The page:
France Telecom’s former CEO on Tuesday rejected any responsibility for a string of suicides as he pushed through a wrenching restructuring plan that cost thousands of employees their jobs a decade ago.
Didier Lombard and other former executives are on trial on unprecedented charges of moral harassment that allegedly prompted 35 employees to take their lives in 2008 and 2009.
“The transformations a business has to go through aren’t pleasant, that’s just the way it is, there’s nothing I could have done,” Didier Lombard told a Paris court.
“If I hadn’t been there, it would have been the same, if not worse,” he said. “The problem was that we had to get our house in order.”
Now 77, Lombard resigned under a cloud in 2010 after several disparaging remarks including one referring to a “suicide fad” at the former state telecoms giant, since rechristened Orange.
In 2006, he told staff: “I’ll get people to leave one way or another, either through the window or the door.”
Relatives of the suicide victims and other plaintiffs accuse Lombard and other officials of instituting systemic psychological pressure to push workers to quit, through forced transfers or demotions.
The restructuring plan involved cutting 22,000 jobs out of 120,000 over a three-year period.
On Tuesday, however, Lombard blamed a “media crisis” for overshadowing the success of his efforts.
“Newspapers said the company was in a terrible state, it wrecked morale,” he said.
In a letter he read to the court, Lombard also expressed his “sincere and profound sadness that this situation involuntarily contributed to the fragility of some, to the point that they carried out this irreparable act.”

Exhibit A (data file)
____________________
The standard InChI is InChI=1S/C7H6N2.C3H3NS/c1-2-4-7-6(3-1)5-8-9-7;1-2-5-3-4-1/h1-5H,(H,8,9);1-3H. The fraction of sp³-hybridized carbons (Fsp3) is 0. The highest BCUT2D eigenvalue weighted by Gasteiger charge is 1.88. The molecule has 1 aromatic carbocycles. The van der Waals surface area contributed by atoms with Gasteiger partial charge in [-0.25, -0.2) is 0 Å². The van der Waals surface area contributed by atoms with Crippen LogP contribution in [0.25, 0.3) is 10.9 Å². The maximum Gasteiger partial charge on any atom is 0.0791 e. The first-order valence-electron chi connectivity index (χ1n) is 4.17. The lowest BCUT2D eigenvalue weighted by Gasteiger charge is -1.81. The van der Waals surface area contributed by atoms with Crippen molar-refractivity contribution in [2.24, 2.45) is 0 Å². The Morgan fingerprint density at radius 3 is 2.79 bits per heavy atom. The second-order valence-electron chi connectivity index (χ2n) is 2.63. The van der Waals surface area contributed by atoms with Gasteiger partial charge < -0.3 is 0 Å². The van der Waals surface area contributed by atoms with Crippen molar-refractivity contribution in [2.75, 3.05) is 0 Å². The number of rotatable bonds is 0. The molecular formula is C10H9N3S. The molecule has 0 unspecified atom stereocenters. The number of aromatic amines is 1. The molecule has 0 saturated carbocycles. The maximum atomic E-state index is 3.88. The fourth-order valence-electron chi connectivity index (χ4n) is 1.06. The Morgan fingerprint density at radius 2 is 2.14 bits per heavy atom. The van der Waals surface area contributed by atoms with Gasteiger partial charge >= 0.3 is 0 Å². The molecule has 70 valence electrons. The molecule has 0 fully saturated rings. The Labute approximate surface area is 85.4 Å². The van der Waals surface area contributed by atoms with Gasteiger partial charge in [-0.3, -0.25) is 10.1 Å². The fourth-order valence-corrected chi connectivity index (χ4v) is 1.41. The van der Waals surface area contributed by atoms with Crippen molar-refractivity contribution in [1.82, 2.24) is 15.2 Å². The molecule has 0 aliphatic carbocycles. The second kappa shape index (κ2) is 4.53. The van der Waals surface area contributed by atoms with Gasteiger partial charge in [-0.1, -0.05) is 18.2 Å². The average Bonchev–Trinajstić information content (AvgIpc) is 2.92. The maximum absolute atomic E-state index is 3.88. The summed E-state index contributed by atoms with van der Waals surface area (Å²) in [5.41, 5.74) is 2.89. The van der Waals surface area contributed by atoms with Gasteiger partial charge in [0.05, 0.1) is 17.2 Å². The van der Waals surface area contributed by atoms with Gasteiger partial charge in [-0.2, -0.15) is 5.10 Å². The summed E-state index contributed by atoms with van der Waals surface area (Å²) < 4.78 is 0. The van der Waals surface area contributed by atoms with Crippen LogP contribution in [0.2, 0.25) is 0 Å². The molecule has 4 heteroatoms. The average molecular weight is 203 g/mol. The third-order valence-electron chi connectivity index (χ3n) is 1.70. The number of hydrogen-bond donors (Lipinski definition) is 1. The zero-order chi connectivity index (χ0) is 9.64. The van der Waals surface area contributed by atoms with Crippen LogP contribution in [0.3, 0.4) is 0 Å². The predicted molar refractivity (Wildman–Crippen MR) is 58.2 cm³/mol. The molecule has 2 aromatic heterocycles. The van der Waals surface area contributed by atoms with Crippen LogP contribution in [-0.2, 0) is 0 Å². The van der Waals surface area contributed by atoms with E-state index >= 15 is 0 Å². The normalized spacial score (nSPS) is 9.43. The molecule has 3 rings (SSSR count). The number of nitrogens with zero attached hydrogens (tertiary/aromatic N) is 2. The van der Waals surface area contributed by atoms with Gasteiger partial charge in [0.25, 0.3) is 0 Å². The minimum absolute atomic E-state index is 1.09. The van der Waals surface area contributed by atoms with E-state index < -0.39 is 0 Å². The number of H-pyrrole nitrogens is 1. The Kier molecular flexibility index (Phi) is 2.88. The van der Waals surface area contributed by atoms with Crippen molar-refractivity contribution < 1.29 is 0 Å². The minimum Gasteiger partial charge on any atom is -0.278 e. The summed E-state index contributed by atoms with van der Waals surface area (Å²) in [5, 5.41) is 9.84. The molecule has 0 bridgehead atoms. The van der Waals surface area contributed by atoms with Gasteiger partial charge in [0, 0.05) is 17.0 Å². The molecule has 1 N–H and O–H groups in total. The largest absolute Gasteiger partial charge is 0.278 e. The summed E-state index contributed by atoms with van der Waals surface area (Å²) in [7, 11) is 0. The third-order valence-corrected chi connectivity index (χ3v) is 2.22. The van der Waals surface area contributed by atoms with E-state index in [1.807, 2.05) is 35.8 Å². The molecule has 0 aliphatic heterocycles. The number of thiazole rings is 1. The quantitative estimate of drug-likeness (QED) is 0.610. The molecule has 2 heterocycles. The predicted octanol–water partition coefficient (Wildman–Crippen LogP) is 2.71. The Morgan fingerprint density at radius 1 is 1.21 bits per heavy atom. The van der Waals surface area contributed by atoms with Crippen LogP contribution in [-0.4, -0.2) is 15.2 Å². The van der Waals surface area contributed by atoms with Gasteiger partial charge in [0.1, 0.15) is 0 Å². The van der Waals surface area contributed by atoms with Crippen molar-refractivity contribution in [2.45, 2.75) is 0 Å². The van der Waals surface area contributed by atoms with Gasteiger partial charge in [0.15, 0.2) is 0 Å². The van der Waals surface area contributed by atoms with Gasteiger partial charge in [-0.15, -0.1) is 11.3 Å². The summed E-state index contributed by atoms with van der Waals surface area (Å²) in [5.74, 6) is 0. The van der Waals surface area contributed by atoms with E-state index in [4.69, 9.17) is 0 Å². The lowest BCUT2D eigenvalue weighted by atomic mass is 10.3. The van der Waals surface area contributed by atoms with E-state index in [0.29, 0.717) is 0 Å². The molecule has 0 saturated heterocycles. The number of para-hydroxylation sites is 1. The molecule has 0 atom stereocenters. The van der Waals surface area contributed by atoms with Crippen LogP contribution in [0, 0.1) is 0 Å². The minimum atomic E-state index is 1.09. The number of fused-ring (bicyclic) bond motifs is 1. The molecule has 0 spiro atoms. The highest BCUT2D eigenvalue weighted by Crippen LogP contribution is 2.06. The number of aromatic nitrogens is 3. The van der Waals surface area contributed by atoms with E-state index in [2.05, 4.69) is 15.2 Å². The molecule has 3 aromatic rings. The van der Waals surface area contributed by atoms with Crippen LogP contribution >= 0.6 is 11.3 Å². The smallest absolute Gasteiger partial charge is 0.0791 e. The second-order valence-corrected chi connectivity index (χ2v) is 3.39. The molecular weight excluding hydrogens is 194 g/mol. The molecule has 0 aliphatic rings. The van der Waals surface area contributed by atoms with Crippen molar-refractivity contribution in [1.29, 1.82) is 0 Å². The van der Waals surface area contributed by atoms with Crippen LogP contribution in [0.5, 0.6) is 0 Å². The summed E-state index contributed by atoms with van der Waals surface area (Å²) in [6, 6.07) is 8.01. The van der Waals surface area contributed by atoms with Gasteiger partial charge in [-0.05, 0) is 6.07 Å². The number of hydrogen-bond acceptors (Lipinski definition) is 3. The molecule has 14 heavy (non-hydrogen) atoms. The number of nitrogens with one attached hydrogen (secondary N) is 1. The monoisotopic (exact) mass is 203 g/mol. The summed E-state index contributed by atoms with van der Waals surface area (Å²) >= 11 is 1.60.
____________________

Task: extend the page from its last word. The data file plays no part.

But his remarks angered some former workers attending the trial.
“I can’t believe it. It makes me sick,” said Yves Minguy, an IT specialist who suffered severe depression which he said resulted from intense pressure by his supervisors.
“Saving a company means the loss of human lives, and he couldn’t do anything about it?” he told AFP after the hearing.
During their investigation, magistrates focused on the cases of 39 employees — 19 of whom killed themselves, 12 who tried to, and eight who suffered from acute depression or were signed off sick as a result of it.
Alongside Lombard, also in the dock on the same charge were his former number two Louis-Pierre Wenes and the ex-head of human resources Olivier Barberot.
Four others face charges of complicity in a trial set to be closely followed by businesses, unions and workforce experts.
If convicted, they could face a year behind bars and a 15,000-euro ($16,800) fine. The trial could last until July 12.
Orange itself could be slapped with a 75,000-euro sanction if found guilty.
The trial marks the first time that representatives from a blue-chip company in France’s CAC-40 stock index have gone on trial for moral harassment.